Tween-80 mediated ultrasonic-assisted extraction

The ultrasonic-assisted Tween-80-mediated extraction was performed in a ultrasonic device (KQ-250DB, Kunshan Ultrasonic Co. Ltd., China) with a fixed frequency of 40 kHz, electric power of 200 W equipped with a temperature controller, and a digital timer. For extraction using RSM, fixed liquid to material ratio 30 mL/g was used. Sample (1.0 g) was extracted under these various conditions: Tween-80 concentration ranging from 5% to 9%, ultrasonic time from 25 to 35 min, and ultrasonic temperature from 40°C to 60°C. After extraction, the mixtures were centrifuged at 10,000 rpm for 10 min to remove the insoluble materials, and the supernatants were collected for the antioxidant activity and phenolic content determination.

For comparison, in UAE, 2.0 g sample was extracted using 60 mL of 70% ethanol, at 50°C for 30 min. In heating reflux method, 2.0 g sample was extracted with 60 mL of 70% at 80°C for 120 min.

Determination of total phenolic content

The amount of total phenolics content was determined using Folin–Ciocalteu method with gallic acid as a standard.[21] Briefly, 200 μL of each suitable diluted extract was added to 0.5 mL of the Folin–Ciocalteu reagent, the mixture was shaken and allowed to stand. After 5 min, 2 mL of 20% sodium carbonate solution was added. The reaction solution was then adjusted with distilled water up to a final volume of 10 mL. After 120 min of incubation in dark at room temperature, the absorbance was measured at 760 nm. The total phenolic content (TPC) was expressed as milligram of gallic acid equivalent per gram of dry weight material (mg GAE/g DW).

Ferric-reducing antioxidant capacity

In the recent years, a lot of methods have been developed for evaluation of the antioxidant capacity of phenolics such as ABTS, DPPH, FRAP, CUPRAC, and total antioxidant activity assay.[22],[23],[24] In contrast to other methods, ferric-reducing antioxidant capacity (FRAC) method has been confirmed to be a cheap, simple, precise, stable, and closely correlated method with the TPC.[25]

The FRAC of extract was determined according to the method of 1,10-phenanthroline [22] with minor modification. In this case, 200 μL of each suitable diluted extract was mixed with 0.5 mL of 0.5% 1, 10-phenanthroline solution in methanol, and 1 mL of 0.2% FeCl3 solution in methanol. The reaction solution was then adjusted with methanol up to a final volume of 10 mL. The reaction mixture was kept at room temperature in dark for 20 min, and then absorbance was measured at 510 nm. The result was expressed as μmol of Fe 2+/g of weight material (μmol Fe 2+/g DW).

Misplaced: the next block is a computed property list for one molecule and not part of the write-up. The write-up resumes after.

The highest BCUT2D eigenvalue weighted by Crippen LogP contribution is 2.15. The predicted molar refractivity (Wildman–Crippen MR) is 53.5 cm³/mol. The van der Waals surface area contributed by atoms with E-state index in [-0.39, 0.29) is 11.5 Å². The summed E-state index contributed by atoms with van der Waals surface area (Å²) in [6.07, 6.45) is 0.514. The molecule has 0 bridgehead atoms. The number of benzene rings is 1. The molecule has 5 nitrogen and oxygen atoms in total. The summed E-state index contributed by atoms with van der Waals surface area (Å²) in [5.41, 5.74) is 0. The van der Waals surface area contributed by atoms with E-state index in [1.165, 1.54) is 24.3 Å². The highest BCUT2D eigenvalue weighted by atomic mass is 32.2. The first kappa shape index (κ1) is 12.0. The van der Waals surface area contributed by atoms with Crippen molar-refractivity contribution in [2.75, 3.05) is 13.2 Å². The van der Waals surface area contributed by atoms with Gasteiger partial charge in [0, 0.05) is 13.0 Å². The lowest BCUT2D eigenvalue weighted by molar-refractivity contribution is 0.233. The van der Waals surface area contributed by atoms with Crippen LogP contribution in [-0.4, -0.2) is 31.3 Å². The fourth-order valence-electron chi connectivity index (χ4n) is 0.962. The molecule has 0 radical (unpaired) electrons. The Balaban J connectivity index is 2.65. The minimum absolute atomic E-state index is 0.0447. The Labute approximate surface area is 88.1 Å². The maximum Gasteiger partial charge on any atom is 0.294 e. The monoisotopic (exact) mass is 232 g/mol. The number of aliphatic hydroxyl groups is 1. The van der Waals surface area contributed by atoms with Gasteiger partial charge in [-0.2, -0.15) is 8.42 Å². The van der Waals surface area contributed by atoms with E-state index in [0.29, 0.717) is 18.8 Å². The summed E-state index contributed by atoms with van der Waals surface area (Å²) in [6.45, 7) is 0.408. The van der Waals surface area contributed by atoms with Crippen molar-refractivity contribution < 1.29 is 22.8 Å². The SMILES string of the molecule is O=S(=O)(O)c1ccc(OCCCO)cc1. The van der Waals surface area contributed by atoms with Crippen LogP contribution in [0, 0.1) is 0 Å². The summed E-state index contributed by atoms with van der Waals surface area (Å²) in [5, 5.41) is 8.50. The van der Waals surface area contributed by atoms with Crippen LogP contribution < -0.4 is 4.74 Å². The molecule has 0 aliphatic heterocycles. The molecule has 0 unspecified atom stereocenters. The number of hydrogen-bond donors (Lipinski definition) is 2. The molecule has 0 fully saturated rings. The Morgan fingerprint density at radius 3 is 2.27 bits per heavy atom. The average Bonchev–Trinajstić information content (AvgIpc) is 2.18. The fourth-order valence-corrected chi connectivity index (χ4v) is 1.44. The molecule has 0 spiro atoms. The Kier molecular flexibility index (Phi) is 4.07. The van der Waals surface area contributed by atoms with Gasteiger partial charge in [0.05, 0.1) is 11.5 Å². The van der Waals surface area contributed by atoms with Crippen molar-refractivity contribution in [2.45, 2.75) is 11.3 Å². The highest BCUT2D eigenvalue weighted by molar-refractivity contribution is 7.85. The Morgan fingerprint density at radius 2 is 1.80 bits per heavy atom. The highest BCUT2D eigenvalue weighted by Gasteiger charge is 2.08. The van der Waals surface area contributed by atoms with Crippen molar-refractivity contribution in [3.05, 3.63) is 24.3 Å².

Recovery of antioxidant polyphenols by cloud-point preconcentration

The antioxidant polyphenols phenolics from Rattan Tea could be recovered by cloud-point preconcentration method.[26] In this method, 10 mL of extracted supernatant was transferred into a 25 mL centrifuge tube. Then, the 5 g sodium chloride was added and mixed violently for 5 min. The aqueous solution was kept in a controlled temperature bath for 20 min at 70°C. Separation of the two phases was achieved by centrifuging for 10 min at 4000 rpm. The upper phase was obtained and diluted with methanol for determination of TPC and FRAC.

Experimental design

RSM was employed to optimize the extraction conditions for antioxidant polyphenols from Rattan tea. Tween-80 concentration (X1, %), ultrasonic time (X2, min), and ultrasonic temperature (X3, °C) were preferred for independent variables related to two response values of TPC and FRAC. A three-level three-variables BBD was applied in this study. The variables and their levels, with both coded and natural values are presented in [Table 1]. Regression analysis was performed based on experimental data from BBD and fitted to a second-order polynomial model (Equation 1).
Table 1: Coded and uncoded levels of independent variables used for Box-Behnken design (BBD)

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Where Y is response, A0 is intercept, Ai is coefficient of variable for linear, Aii is coefficient of variable for quadratic and Aij is coefficient of variable for interaction term. Xi and Xj are independent variables.